Shopping for an unlocked handset can be a bit tricky, since carrier stores don't stock them. If you're looking for one, the Apple Store, Amazon, Best Buy Mobile, and manufacturers' online stores are good bets. In some cases, you can even unlock the phone you already own, although the particulars depend on the handset and carrier.

Related Story See How We Test Cell Phones

Our most recent Editors' Choice winners for unlocked devices in each major price category include the Samsung Galaxy S8 at the high end; the Motorola Moto G5 Plus in the midrange; and the Motorola Moto E4 for an inexpensive option.

The S8 is the cream of the crop all around right now, with a terrific camera, an amazing screen, a one-handed form factor, and excellent radio reception. The G5 Plus is a $300 phone that feels like a $500 phone, thanks to its sleek metal build and smooth performance. The E4 brings plenty of current features, such as a fingerprint scanner, dual-band Wi-Fi, and a recent version of Android, for a low price—under $100, if you have Amazon Prime. All three work on all the major US carriers.

Ready to break free? Pick up one of these handsets and don't feel tied to your carrier any longer. If you're deciding on a carrier, see which one came out on top in our Fastest Mobile Networks tests.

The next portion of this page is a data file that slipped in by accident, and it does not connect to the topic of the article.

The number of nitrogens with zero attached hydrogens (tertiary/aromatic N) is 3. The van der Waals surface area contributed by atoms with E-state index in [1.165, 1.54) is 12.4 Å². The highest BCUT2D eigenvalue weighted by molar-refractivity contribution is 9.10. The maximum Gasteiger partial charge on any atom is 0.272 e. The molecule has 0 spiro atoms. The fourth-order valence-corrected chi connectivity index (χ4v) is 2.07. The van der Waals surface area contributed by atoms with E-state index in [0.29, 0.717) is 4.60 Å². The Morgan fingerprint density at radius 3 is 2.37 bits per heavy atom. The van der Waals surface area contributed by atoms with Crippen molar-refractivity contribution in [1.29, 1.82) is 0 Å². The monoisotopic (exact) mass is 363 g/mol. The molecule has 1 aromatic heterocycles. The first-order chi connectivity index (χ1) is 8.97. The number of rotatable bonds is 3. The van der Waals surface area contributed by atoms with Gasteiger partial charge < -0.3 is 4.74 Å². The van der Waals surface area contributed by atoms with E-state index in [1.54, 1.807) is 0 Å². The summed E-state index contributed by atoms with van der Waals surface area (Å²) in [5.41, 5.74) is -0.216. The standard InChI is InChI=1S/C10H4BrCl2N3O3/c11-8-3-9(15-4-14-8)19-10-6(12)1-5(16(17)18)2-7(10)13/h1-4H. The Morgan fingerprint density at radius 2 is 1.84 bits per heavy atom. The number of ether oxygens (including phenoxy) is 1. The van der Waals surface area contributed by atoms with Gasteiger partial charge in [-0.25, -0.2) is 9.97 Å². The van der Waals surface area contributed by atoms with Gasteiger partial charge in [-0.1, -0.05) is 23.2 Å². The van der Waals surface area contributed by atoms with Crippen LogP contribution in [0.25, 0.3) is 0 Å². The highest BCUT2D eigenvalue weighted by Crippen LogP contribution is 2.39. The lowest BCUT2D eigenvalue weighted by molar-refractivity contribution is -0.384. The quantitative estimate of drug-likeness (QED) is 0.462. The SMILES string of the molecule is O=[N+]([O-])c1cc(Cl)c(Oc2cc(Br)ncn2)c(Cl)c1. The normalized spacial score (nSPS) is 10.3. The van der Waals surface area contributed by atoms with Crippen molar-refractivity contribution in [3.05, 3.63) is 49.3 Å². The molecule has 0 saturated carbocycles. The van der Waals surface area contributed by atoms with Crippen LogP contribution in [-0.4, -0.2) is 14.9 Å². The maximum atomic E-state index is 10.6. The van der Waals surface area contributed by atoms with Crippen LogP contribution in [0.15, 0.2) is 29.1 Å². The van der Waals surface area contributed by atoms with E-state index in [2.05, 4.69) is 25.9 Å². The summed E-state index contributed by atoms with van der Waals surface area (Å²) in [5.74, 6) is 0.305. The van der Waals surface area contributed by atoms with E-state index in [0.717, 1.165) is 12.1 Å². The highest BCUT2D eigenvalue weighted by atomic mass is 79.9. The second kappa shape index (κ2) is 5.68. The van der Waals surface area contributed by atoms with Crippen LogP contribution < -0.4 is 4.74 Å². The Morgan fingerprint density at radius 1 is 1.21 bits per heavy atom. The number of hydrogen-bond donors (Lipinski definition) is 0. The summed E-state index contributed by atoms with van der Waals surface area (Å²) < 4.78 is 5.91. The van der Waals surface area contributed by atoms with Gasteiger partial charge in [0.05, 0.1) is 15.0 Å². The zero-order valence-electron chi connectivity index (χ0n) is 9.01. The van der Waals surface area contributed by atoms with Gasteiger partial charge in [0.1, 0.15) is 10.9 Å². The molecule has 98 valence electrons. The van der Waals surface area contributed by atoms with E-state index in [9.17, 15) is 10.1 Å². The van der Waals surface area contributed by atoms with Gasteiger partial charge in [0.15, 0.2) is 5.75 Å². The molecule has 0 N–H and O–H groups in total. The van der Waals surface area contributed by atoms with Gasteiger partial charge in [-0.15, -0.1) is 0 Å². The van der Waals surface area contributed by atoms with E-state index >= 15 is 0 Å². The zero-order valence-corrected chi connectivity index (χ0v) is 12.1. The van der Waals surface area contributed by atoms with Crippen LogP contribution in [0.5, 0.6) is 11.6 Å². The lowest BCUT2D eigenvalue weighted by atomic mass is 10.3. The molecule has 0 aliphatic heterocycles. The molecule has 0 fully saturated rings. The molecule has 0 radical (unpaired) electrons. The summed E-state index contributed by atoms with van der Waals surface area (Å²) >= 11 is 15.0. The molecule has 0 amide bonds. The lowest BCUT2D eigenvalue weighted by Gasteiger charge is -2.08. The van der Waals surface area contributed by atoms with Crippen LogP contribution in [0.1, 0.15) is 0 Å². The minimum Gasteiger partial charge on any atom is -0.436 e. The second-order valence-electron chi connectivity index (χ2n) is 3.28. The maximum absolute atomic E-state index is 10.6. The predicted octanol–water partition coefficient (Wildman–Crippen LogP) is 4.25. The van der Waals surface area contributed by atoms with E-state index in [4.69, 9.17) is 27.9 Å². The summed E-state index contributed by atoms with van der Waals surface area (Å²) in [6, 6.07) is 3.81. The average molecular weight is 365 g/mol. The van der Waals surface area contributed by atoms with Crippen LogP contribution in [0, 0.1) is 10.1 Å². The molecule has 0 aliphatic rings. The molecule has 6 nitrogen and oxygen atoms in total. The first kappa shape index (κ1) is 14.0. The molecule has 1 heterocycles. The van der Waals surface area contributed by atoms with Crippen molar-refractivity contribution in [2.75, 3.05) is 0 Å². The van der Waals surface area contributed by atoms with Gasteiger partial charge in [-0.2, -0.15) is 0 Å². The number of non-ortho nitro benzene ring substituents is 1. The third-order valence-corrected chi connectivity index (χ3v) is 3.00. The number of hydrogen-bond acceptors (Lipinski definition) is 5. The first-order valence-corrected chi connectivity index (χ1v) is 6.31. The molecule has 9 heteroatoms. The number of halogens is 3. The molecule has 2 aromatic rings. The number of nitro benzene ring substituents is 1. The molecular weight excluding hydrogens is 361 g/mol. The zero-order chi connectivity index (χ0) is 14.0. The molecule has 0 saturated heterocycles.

• Google Pixel Review

    $649.00 MSRP
    at

    Bottom Line: If you lust after the latest Android software and cool new features in the Google Pixel XL, but are turned off by large phones, the 5-inch Pixel is a superb alternative.

    Read Full Review

  • Google Pixel XL Review

    $769.00 MSRP
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    Bottom Line: The Pixel XL has top-notch hardware, the latest Android software, and guaranteed support from Google, making it one of the best big-screen Android phones you can buy.

    Read Full Review

  • Samsung Galaxy S8 Review

    $750.00 MSRP
    at

    Bottom Line: The Samsung Galaxy S8 is a gorgeous big-screen phone with a comfortable single-handed feel, and it's packed with top-notch components and promising new software.

    Read Full Review

  • Samsung Galaxy Note 8 Review

    $930.00 MSRP
    at